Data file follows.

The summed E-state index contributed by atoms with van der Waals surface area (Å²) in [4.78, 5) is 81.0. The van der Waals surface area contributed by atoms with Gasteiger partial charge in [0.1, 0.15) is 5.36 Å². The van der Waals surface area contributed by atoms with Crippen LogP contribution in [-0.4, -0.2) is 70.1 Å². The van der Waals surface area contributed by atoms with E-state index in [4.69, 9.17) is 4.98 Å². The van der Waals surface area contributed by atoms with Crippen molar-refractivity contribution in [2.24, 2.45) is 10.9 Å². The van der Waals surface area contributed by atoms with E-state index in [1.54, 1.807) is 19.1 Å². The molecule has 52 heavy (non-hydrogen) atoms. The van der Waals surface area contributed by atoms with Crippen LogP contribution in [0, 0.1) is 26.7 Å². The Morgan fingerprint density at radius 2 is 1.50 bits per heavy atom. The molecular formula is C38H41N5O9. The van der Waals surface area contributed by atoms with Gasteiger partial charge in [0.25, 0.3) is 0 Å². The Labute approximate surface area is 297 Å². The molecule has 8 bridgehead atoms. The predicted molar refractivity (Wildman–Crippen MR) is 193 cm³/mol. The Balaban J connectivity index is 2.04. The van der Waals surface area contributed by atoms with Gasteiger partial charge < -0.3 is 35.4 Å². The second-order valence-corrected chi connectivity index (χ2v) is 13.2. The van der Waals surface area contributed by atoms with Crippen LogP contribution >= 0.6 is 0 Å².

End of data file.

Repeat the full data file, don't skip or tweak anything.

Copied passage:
The summed E-state index contributed by atoms with van der Waals surface area (Å²) in [4.78, 5) is 81.0. The van der Waals surface area contributed by atoms with Gasteiger partial charge in [0.1, 0.15) is 5.36 Å². The van der Waals surface area contributed by atoms with Crippen LogP contribution in [-0.4, -0.2) is 70.1 Å². The van der Waals surface area contributed by atoms with E-state index in [4.69, 9.17) is 4.98 Å². The van der Waals surface area contributed by atoms with Crippen molar-refractivity contribution in [2.24, 2.45) is 10.9 Å². The van der Waals surface area contributed by atoms with E-state index in [1.54, 1.807) is 19.1 Å². The molecule has 52 heavy (non-hydrogen) atoms. The van der Waals surface area contributed by atoms with Crippen LogP contribution in [0, 0.1) is 26.7 Å². The Morgan fingerprint density at radius 2 is 1.50 bits per heavy atom. The molecular formula is C38H41N5O9. The van der Waals surface area contributed by atoms with Gasteiger partial charge in [0.25, 0.3) is 0 Å². The Labute approximate surface area is 297 Å². The molecule has 8 bridgehead atoms. The predicted molar refractivity (Wildman–Crippen MR) is 193 cm³/mol. The Balaban J connectivity index is 2.04. The van der Waals surface area contributed by atoms with Gasteiger partial charge < -0.3 is 35.4 Å². The second-order valence-corrected chi connectivity index (χ2v) is 13.2. The van der Waals surface area contributed by atoms with Crippen LogP contribution >= 0.6 is 0 Å².